Science Fiction/Fantasy Art Book Review

Deadly Seductions: The Art of Jose del Nido

(2004) José del Nido, Fanfare, £15.99, pbk, 112pp, ISBN 0-865-62095-4

Jose del Nido is not particularly well-known in Britain, but throughout Europe, especially in his native Spain and also in Germany, he is known as one of the premiere artists for fantasy covers. Sort of the Chris Foss of Euro-fantasy; that level of 'being known' at any rate. He has worked for Bastei (Germany), Euraeditoriale (Italy) and Ediciones B, Suma de Letras, and Columna (Spain) all on the covers for various series such as Vampira, Skorpio, Fantasville and Panic, and for other European publishers like Editorial Planeta and Ultramar, among others. He has also worked in advertising for companies like Nestlé and has worked on projects for Enciclopedia Activa Informática. His work graces the covers of many fantasy books published by Spanish company Norma Editorial, distributed all over Europe, and he has even created works for Argentina. Del Nido was born in Cornellà, just outside of Barcelona in 1959. When he was just 21 his work started appearing in local fanzines and soon he was contributing illustrations to various advertising campaigns. Very soon thereafter Norma Editorial began publishing him and, as the saying goes, he never looked back. Del Nido is a photo-realist and his compositions remind you forcefully of Boris Vallejo, and that whole side of fantasy artwork - women in brass nipple-caps with monsters, swords and the like. Most of the art is digital and his favourite software programme is Painter which allows the use of Oil, acrylic, airbrush, digital and conventional colours.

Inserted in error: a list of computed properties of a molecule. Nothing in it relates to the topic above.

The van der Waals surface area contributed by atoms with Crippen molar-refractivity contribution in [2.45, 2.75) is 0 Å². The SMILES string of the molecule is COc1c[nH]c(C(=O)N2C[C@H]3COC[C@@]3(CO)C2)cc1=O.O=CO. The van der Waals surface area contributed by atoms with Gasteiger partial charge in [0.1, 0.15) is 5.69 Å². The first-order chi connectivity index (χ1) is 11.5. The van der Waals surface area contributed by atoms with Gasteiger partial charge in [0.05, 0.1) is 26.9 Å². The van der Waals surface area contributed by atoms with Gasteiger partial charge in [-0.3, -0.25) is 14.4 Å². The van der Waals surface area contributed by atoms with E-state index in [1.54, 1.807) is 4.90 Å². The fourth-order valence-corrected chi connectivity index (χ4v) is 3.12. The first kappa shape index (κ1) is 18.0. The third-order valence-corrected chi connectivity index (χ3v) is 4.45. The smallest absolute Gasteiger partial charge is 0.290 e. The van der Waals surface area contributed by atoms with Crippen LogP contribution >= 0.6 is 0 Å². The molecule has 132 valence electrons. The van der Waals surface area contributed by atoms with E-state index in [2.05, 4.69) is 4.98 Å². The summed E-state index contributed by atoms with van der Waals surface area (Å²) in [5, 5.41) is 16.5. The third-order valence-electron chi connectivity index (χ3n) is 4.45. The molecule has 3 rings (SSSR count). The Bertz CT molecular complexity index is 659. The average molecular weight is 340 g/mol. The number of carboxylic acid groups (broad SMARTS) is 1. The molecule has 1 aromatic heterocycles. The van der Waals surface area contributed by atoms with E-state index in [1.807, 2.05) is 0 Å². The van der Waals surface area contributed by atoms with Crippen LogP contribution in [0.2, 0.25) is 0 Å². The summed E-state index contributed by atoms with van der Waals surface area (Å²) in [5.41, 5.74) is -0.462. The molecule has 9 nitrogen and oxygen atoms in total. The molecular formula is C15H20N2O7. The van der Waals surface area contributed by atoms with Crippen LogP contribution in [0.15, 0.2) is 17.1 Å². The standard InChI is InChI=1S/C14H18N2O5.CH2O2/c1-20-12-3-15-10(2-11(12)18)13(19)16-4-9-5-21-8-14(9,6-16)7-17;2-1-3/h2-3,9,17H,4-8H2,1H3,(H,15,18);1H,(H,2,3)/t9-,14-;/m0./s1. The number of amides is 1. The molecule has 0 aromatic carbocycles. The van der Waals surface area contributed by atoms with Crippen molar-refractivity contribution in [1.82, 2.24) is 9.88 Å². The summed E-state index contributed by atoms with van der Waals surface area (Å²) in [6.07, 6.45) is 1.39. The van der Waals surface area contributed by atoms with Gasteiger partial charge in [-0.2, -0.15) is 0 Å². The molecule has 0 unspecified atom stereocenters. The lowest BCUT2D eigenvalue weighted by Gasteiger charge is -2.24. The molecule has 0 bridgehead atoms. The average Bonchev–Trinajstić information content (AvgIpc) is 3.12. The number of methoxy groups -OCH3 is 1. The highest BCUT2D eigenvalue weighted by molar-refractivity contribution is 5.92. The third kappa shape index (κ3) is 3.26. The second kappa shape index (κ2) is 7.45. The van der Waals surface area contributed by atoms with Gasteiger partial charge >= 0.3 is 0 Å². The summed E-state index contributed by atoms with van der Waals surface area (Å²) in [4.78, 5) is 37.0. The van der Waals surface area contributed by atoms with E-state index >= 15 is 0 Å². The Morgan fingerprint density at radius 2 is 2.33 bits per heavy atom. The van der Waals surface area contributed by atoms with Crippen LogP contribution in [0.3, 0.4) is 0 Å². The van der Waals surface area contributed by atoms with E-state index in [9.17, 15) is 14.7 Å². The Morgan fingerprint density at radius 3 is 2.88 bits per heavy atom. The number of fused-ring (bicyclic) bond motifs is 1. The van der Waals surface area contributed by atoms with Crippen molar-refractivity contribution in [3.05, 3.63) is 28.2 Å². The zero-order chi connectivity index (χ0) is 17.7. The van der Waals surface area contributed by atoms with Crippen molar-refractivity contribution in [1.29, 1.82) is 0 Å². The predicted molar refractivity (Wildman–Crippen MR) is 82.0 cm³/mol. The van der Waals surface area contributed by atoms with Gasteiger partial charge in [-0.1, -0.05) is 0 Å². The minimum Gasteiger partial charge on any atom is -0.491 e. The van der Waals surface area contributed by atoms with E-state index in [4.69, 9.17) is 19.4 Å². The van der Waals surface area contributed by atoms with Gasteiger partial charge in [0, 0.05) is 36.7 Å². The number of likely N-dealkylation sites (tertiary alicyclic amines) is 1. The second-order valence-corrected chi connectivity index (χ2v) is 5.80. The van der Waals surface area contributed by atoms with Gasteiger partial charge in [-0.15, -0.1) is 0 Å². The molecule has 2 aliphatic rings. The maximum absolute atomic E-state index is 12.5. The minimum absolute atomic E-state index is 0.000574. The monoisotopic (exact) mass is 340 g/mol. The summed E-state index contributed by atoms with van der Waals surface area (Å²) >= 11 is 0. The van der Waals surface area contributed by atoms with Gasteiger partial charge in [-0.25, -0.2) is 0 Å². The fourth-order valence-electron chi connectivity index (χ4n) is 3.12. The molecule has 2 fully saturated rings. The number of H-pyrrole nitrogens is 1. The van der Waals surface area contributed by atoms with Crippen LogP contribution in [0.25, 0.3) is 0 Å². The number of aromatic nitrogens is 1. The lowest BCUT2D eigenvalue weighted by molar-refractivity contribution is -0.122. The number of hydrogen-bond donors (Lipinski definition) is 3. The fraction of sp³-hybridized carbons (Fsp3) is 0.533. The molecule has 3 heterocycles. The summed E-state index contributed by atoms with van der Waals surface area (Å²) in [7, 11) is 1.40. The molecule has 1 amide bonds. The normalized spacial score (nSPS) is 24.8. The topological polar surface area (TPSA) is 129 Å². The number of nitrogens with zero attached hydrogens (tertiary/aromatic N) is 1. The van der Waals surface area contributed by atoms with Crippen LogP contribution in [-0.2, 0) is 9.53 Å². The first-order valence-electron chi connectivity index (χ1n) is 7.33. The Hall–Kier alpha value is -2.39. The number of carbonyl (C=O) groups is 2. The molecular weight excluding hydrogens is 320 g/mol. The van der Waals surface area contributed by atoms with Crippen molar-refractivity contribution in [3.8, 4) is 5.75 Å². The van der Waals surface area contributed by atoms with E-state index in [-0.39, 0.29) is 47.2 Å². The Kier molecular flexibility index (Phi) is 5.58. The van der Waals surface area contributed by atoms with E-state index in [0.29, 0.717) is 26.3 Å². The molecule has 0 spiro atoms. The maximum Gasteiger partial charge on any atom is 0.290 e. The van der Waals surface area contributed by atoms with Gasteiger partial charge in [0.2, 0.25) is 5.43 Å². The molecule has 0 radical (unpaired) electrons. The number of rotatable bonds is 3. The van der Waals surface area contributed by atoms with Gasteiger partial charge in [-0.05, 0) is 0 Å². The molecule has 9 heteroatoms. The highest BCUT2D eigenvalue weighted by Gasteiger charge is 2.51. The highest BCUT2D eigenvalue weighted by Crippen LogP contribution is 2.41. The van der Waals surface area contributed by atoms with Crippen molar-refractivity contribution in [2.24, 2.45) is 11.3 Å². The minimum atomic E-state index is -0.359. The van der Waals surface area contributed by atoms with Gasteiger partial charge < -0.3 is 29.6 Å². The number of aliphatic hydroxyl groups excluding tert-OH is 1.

And use them he does! Reds and blues, greens and yellows, purples and oranges, this guy loves his colours. Even the ''darker'', more horrific pictures are about clusters of colours and shapes, rather than the shadows of chiaroscuro-kitsch. Though the subjects are all well-known - vampires, big lizards, winged women and creatures, etc., - del Nido brings them to a sort of vividness that makes the image come alive so that the subjects look less posed as arrested in action. Probably lost in translation are the meanings of the cryptic footnotes to each piece, but they really rather speak for themselves anyway. Among my favourites there's the eerily green 'The Embrace of the Dead' (In the arms of the dead rests the lady with the Evil pendant) with suitably moist corpses; 'Witness' in which a nightie-clad lady observes rats de-fleshing what looks like a sabre-tooth skull (Only the prisoner is witness to the event); the moon-glow blue 'Entrance of the Temple'; in 'Allies' a woman stand in front of a massive winged demon (With this alliance the world of night will have the power to rule the Armies of Empty Souls); and the heavily-armed bike-babe of 'Destruction' looking Alice Cooper-like is like a Meatloaf cover that never was (Devilish machines and Asphalt Riders try to escape from the cities, which were destroyed by the greed of the rulers). If you like Boris Vallejo, Julie Bell and that ilk, but prefer a little more horror mixed in with your fantasy, then del Nido is highly recommended.

Tony Chester

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